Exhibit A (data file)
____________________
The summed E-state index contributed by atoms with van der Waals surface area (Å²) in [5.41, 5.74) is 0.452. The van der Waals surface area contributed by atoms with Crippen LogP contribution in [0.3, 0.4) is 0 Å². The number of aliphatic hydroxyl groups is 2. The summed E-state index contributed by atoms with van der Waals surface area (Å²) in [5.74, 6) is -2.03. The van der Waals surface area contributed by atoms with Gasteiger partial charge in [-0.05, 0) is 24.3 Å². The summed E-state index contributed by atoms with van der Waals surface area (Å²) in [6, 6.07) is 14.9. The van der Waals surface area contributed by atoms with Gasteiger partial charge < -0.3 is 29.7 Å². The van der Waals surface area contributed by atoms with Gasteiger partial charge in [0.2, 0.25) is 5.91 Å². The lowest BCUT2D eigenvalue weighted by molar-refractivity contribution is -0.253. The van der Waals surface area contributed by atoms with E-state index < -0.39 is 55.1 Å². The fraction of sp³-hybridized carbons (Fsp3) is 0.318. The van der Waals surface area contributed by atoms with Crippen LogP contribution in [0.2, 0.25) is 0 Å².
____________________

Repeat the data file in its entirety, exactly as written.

The summed E-state index contributed by atoms with van der Waals surface area (Å²) in [5.41, 5.74) is 0.452. The van der Waals surface area contributed by atoms with Crippen LogP contribution in [0.3, 0.4) is 0 Å². The number of aliphatic hydroxyl groups is 2. The summed E-state index contributed by atoms with van der Waals surface area (Å²) in [5.74, 6) is -2.03. The van der Waals surface area contributed by atoms with Gasteiger partial charge in [-0.05, 0) is 24.3 Å². The summed E-state index contributed by atoms with van der Waals surface area (Å²) in [6, 6.07) is 14.9. The van der Waals surface area contributed by atoms with Gasteiger partial charge < -0.3 is 29.7 Å². The van der Waals surface area contributed by atoms with Gasteiger partial charge in [0.2, 0.25) is 5.91 Å². The lowest BCUT2D eigenvalue weighted by molar-refractivity contribution is -0.253. The van der Waals surface area contributed by atoms with E-state index < -0.39 is 55.1 Å². The fraction of sp³-hybridized carbons (Fsp3) is 0.318. The van der Waals surface area contributed by atoms with Crippen LogP contribution in [0.2, 0.25) is 0 Å².